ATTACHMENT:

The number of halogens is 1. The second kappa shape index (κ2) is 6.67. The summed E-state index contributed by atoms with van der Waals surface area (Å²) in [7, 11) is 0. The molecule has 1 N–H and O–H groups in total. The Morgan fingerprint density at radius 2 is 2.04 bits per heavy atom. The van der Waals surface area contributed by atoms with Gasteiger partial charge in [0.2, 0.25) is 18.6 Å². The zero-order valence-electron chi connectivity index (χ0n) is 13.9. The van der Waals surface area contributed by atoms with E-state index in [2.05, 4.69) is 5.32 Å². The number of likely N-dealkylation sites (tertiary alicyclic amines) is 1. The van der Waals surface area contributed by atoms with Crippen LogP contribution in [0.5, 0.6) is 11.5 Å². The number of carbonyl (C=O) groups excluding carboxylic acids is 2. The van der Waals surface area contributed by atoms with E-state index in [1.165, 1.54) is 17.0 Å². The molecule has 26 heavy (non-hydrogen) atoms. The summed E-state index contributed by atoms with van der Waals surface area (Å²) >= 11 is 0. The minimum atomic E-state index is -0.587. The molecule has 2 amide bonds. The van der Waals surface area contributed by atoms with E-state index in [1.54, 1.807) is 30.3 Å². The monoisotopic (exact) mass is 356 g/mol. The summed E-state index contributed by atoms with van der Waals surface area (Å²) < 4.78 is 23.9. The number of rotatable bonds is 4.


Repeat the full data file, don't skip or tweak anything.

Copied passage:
The number of halogens is 1. The second kappa shape index (κ2) is 6.67. The summed E-state index contributed by atoms with van der Waals surface area (Å²) in [7, 11) is 0. The molecule has 1 N–H and O–H groups in total. The Morgan fingerprint density at radius 2 is 2.04 bits per heavy atom. The van der Waals surface area contributed by atoms with Gasteiger partial charge in [0.2, 0.25) is 18.6 Å². The zero-order valence-electron chi connectivity index (χ0n) is 13.9. The van der Waals surface area contributed by atoms with E-state index in [2.05, 4.69) is 5.32 Å². The number of likely N-dealkylation sites (tertiary alicyclic amines) is 1. The van der Waals surface area contributed by atoms with Crippen LogP contribution in [0.5, 0.6) is 11.5 Å². The number of carbonyl (C=O) groups excluding carboxylic acids is 2. The van der Waals surface area contributed by atoms with E-state index in [1.165, 1.54) is 17.0 Å². The molecule has 26 heavy (non-hydrogen) atoms. The summed E-state index contributed by atoms with van der Waals surface area (Å²) >= 11 is 0. The minimum atomic E-state index is -0.587. The molecule has 2 amide bonds. The van der Waals surface area contributed by atoms with E-state index in [1.54, 1.807) is 30.3 Å². The monoisotopic (exact) mass is 356 g/mol. The summed E-state index contributed by atoms with van der Waals surface area (Å²) < 4.78 is 23.9. The number of rotatable bonds is 4.